Texas Woman’s Severe Burns Show Dangers of Nail Polish Remover

Vapors from polish remover and a candle caused a "flash-flame."

— -- A Texas woman was left covered in third-degree burns after vapor from her nail-polish remover ignited a dangerous flash-fire, authorities said.

Firefighters responded to the scene in Cypress, Texas, Friday night after the young woman was able to escape her house and get help from a neighbor, according to Cy-Fair Fire Department spokesman Robert Rasa.

The unidentified woman, 20, had left open a bottle of flammable nail polish remover near a candle, according to ABC News affiliate KTRK-TV in Houston. The fumes from the nail polish remover created a vapor cloud that ignited from the flame of the nearby candle, according to fire department officials.

Rasa said the fire caused minimal damage in the room but was large enough to ignite the woman's clothing and cause third-degree burns on 50 percent of her body.

In spite of her injuries, the woman was able to flee the house and call for help, eventually getting the attention of a neighbor who called the authorities.

The woman was airlifted to Memorial Hermann hospital in Houston. Hospital officials have not released her condition.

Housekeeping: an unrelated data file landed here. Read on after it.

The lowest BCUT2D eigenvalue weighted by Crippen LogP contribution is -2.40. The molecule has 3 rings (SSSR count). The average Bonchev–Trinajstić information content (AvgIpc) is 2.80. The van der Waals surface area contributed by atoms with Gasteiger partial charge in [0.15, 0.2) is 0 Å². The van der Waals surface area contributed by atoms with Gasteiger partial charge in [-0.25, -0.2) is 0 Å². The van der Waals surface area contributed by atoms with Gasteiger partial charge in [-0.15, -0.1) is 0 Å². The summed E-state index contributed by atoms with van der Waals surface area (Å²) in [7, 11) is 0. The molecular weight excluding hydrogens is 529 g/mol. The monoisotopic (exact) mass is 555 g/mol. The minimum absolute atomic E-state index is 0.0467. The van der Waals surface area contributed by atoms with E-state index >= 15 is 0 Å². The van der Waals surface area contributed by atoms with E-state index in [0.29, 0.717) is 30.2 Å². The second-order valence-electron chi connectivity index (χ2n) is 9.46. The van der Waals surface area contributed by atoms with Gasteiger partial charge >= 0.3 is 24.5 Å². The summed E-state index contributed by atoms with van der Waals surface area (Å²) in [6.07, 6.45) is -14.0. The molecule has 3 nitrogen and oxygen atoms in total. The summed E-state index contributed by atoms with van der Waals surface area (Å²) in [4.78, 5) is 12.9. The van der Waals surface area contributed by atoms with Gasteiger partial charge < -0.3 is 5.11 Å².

Fire officials said a flash-fire from nail polish vapor is rare but they’ve seen it happen with other flammable substances, including gasoline.

In a video recreation for KTRK, firefighters from the Bellaire Fire Department found that it took less than two minutes for nail polish remover to catch fire in an enclosed space with a candle.

"It was surprising,” Bellaire Firefighter Curtis Thompson told KTRK. “I did not expect it to ignite as fast as it did. It's an everyday use chemical that I'm sure everyone is not aware it can ignite as fast as it did.”

Rasa said the fire department recommends reading warnings on chemicals in order to keep any flammable liquids away from open flame.